Senate OKs LaMountain bill that would prohibit noncompetition agreements

 

STATE HOUSE — The Senate today passed legislation introduced by Sen. Matthew L. LaMountain (D-Dist. 31, Warwick, Cranston) that would ban noncompetition agreements.

The bill (2024-S 2436) would prohibit the agreements except for those between a seller and buyer of a business. A noncompetition agreement is a legal accord or clause in a contract specifying that an employee must not enter into competition with an employer after the employment period is over.

“This is a widespread and unfair practice that suppresses wages, hampers innovation and blocks entrepreneurs from starting new businesses,” said Senator LaMountain. “The Federal Trade Commission estimates that a ban on noncompete agreements could increase wages by nearly $300 billion a year by allowing workers to pursue better opportunities.”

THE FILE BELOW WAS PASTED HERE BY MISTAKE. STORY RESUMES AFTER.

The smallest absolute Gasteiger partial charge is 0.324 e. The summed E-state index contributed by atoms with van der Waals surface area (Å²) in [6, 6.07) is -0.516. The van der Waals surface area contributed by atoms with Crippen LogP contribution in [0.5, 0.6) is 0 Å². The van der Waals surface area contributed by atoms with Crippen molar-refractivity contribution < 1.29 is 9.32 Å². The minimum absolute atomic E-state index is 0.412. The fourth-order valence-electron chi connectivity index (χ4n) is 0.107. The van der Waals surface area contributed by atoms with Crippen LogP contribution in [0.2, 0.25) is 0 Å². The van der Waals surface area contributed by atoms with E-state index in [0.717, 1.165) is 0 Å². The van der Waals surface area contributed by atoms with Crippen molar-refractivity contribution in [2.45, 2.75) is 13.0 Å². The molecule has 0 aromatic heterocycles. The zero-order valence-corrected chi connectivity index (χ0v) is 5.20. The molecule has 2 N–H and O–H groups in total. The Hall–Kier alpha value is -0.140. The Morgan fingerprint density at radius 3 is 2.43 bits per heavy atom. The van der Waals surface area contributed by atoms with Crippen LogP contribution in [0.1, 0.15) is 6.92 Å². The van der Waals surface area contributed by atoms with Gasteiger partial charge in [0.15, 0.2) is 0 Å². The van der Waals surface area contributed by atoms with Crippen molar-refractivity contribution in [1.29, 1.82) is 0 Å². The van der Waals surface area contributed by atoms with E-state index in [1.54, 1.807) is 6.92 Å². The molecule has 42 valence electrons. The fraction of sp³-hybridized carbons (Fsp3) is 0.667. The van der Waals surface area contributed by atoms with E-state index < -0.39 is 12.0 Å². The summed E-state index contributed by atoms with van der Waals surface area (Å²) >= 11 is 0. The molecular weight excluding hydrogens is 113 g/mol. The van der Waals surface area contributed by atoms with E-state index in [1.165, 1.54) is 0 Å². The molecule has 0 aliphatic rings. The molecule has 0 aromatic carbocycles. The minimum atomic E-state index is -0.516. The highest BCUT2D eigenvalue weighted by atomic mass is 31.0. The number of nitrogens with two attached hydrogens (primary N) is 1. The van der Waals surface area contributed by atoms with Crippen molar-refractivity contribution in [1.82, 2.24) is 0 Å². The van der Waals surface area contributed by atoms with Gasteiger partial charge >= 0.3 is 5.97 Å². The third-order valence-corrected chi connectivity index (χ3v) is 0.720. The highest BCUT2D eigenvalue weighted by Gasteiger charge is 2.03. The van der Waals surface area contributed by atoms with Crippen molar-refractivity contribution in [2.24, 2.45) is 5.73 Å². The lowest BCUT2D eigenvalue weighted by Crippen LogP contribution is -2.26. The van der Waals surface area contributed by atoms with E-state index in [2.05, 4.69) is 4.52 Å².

Noncompetition agreements are signed when the relationship between employer and employee begins. They give the employer control over specific actions of the employee —even after that relationship ends.

According to the FTC, companies use these agreements for workers across industries and job levels, from hairstylists and warehouse workers to doctors and business executives. In many cases, employers use their outsized bargaining power to coerce workers into signing these contracts. Noncompetition agreements harm competition in U.S. labor markets by blocking workers from pursuing better opportunities and by preventing employers from hiring the best available talent.

The legislation would not apply to agreements between employers and employees that prohibit sharing information on trade secrets or customer lists.

The measure now moves to the House of Representatives, where similar legislation (2024-H 8059) has been introduced by Rep. Jacquelyn M. Baginski (D-Dist. 17, Cranston).    

 

           

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